name = "Alex"
age = 0
  
if name == "Alex" or name == "John" and age >= 2:
    print("Hello! Welcome.")
else:
    print("Good Bye!!")

                    

Output
610
Hello! Welcome.

Operator Associativity in Python

If an expression contains two or more operators with the same precedence then Operator Associativity is used to determine. It can either be Left to Right or from Right to Left.

The following code shows how Operator Associativity in Python works:

Example: The code showcases various mathematical operations. It calculates and prints the results of division and multiplication, addition and subtraction, subtraction within parentheses, and exponentiation. The code illustrates different mathematical calculations and their outcomes.

Python

print(100 / 10 * 10)
print(5 - 2 + 3)
print(5 - (2 + 3))
print(2 ** 3 ** 2)

                    

Output
100.0
6
0
512

To try your knowledge of Python Operators, you can take out the quiz on Python Operators

Python Operator Exercise Questions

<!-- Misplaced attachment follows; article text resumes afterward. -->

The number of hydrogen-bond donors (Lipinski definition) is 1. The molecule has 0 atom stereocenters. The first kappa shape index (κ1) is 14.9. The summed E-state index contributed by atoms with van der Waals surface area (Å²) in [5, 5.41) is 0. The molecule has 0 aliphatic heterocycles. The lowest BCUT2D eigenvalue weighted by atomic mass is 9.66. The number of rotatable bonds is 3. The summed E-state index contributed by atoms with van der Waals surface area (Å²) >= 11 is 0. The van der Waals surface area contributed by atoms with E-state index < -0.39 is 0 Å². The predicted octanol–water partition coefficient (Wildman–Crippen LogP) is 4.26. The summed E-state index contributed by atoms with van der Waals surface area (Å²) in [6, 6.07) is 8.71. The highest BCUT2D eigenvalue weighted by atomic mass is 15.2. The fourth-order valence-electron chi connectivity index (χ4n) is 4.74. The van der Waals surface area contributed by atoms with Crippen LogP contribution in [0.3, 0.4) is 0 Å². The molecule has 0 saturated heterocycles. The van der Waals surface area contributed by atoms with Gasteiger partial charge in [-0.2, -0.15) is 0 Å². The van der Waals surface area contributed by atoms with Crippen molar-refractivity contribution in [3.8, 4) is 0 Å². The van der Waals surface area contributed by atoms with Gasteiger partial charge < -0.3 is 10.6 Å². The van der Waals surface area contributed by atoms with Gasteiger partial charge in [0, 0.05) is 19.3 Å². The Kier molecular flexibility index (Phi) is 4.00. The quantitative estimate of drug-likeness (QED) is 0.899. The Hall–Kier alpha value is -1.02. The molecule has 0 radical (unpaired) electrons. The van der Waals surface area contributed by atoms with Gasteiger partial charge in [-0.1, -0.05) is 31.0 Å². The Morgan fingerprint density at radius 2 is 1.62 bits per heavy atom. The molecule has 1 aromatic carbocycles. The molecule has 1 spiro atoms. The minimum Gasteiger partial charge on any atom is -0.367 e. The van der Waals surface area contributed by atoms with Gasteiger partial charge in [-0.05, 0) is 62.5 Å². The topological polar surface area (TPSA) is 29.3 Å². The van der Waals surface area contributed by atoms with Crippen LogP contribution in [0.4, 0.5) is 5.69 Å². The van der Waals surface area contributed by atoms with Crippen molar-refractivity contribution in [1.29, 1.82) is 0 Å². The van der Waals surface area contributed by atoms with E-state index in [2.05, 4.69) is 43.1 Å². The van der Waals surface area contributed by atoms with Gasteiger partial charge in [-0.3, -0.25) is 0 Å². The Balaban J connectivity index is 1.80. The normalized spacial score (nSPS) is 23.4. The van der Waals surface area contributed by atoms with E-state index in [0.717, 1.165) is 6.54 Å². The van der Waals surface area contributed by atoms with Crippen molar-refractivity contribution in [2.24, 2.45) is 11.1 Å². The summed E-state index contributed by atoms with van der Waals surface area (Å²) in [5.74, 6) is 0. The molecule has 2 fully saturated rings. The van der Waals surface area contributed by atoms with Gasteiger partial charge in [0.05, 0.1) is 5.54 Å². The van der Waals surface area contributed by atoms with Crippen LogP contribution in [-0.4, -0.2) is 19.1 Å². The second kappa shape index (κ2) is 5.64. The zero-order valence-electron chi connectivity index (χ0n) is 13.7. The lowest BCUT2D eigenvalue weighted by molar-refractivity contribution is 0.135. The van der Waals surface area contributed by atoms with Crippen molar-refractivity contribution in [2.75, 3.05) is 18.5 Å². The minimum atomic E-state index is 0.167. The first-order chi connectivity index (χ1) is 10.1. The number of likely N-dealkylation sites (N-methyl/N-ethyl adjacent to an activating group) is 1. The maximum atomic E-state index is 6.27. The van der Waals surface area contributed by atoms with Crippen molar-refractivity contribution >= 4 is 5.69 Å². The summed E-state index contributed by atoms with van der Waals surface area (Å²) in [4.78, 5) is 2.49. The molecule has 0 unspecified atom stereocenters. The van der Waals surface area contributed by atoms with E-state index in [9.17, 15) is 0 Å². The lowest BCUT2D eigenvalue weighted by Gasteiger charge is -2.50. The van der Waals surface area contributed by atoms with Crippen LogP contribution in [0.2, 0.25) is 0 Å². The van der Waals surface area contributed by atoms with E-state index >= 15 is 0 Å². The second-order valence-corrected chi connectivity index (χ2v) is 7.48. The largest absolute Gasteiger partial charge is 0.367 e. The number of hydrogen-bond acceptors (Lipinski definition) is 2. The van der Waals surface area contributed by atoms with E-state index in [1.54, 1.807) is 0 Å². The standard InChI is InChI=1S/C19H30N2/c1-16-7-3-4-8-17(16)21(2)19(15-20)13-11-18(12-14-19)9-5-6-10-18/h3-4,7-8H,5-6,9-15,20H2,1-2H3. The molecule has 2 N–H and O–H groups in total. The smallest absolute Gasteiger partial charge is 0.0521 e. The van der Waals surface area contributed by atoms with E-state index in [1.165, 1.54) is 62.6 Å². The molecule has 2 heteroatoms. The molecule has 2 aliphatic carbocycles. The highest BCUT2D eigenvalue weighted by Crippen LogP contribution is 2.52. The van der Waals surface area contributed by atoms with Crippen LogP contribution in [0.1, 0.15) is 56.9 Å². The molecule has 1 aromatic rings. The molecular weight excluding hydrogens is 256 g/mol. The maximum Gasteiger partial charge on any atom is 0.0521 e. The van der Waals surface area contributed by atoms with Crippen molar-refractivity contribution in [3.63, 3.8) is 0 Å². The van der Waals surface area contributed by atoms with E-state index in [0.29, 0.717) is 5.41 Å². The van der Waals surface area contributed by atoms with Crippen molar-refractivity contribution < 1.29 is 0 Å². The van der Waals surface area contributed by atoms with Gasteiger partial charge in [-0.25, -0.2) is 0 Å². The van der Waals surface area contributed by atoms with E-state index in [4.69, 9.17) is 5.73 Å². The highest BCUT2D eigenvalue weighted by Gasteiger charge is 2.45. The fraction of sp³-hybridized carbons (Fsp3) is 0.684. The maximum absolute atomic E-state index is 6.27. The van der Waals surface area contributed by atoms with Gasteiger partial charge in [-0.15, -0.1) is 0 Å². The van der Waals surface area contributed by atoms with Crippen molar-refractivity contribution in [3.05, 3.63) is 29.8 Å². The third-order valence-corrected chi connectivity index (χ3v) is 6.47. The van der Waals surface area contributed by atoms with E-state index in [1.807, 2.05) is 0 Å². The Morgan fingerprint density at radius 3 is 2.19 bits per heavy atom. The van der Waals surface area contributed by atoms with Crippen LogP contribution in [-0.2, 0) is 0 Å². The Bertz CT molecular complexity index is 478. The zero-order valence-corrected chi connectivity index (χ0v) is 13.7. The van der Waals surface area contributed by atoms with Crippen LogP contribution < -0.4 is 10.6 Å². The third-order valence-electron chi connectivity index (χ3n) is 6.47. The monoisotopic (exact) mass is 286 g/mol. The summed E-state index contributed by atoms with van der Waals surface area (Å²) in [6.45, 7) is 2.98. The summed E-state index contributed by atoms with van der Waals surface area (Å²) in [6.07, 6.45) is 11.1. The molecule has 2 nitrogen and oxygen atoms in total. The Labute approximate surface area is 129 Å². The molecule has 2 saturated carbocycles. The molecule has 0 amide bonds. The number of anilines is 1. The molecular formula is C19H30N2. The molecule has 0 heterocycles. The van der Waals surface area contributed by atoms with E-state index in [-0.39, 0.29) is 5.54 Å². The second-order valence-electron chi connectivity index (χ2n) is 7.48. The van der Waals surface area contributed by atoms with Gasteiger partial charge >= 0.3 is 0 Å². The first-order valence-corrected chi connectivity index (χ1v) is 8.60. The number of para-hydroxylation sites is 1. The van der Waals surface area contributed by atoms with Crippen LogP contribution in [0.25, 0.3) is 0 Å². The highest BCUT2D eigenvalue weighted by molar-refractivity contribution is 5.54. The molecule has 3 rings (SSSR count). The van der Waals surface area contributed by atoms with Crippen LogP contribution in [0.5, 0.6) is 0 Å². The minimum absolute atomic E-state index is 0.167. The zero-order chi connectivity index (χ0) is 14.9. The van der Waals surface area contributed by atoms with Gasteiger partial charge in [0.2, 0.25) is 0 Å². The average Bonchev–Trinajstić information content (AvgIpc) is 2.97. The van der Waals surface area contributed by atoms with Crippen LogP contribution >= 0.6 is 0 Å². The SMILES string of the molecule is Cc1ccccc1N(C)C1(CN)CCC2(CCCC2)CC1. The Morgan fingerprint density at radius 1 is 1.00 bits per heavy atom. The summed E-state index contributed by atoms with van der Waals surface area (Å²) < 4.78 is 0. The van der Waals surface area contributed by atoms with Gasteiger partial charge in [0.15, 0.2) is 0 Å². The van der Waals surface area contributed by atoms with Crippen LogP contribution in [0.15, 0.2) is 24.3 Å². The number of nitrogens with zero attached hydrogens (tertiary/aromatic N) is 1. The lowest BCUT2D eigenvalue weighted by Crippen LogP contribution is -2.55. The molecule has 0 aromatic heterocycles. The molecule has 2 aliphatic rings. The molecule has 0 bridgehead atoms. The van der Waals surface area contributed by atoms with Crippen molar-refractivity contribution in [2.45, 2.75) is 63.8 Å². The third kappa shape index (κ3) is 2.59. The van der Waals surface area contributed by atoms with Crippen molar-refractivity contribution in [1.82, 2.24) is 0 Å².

Below are two Exercise Questions on Python Operators. We have covered arithmetic operators and comparison operators in these exercise questions. For more exercises on Python Operators visit the page mentioned below.

Q1. Code to implement basic arithmetic operations on integers

Python

num1 = 15
num2 = 5
sum = num1 + num2
difference = num1 - num2
product = num1 * num2
quotient = num1 / num2 
remainder = num1 % num2
print("Sum:", sum)
print("Difference:", difference)
print("Product:", product)
print("Quotient:", quotient)
print("Remainder:", remainder)

                    

Output

Sum: 7
Difference: 3
Product: 10
Quotient: 2.5
Remainder: 1

Q2. Code to implement Comparison operations on integers

Python

num1 = 30
num2 = 35
if num1 > num2:
    print("The first number is greater.")
elif num1 < num2:
    print("The second number is greater.")
else:
    print("The numbers are equal.")

                    

Output

The second number is greater.

Explore more Exercises: Python Operators practice exercise



Last Updated : 26 Dec, 2023